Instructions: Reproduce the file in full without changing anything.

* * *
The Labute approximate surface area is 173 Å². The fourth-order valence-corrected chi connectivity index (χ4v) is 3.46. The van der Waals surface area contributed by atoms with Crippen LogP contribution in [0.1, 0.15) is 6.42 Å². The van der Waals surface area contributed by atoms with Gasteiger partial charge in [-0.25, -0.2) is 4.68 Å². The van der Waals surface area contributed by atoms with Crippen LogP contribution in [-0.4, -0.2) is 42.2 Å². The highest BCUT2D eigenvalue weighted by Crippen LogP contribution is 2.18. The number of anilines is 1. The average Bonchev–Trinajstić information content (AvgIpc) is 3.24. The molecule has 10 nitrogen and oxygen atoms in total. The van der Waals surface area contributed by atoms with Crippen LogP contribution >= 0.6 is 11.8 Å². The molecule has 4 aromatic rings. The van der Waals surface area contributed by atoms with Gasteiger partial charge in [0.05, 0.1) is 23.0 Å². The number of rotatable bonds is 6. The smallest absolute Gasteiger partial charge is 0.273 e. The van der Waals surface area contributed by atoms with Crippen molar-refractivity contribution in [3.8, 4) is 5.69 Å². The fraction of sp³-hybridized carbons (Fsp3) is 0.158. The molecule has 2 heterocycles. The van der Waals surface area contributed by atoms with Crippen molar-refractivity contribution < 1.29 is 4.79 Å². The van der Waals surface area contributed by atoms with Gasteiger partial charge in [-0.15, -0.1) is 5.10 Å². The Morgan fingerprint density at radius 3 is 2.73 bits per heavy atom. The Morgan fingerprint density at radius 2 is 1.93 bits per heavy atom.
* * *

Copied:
The Labute approximate surface area is 173 Å². The fourth-order valence-corrected chi connectivity index (χ4v) is 3.46. The van der Waals surface area contributed by atoms with Crippen LogP contribution in [0.1, 0.15) is 6.42 Å². The van der Waals surface area contributed by atoms with Gasteiger partial charge in [-0.25, -0.2) is 4.68 Å². The van der Waals surface area contributed by atoms with Crippen LogP contribution in [-0.4, -0.2) is 42.2 Å². The highest BCUT2D eigenvalue weighted by Crippen LogP contribution is 2.18. The number of anilines is 1. The average Bonchev–Trinajstić information content (AvgIpc) is 3.24. The molecule has 10 nitrogen and oxygen atoms in total. The van der Waals surface area contributed by atoms with Crippen LogP contribution >= 0.6 is 11.8 Å². The molecule has 4 aromatic rings. The van der Waals surface area contributed by atoms with Gasteiger partial charge in [0.05, 0.1) is 23.0 Å². The number of rotatable bonds is 6. The smallest absolute Gasteiger partial charge is 0.273 e. The van der Waals surface area contributed by atoms with Crippen molar-refractivity contribution in [3.8, 4) is 5.69 Å². The fraction of sp³-hybridized carbons (Fsp3) is 0.158. The molecule has 2 heterocycles. The van der Waals surface area contributed by atoms with Crippen molar-refractivity contribution < 1.29 is 4.79 Å². The van der Waals surface area contributed by atoms with Gasteiger partial charge in [-0.15, -0.1) is 5.10 Å². The Morgan fingerprint density at radius 3 is 2.73 bits per heavy atom. The Morgan fingerprint density at radius 2 is 1.93 bits per heavy atom.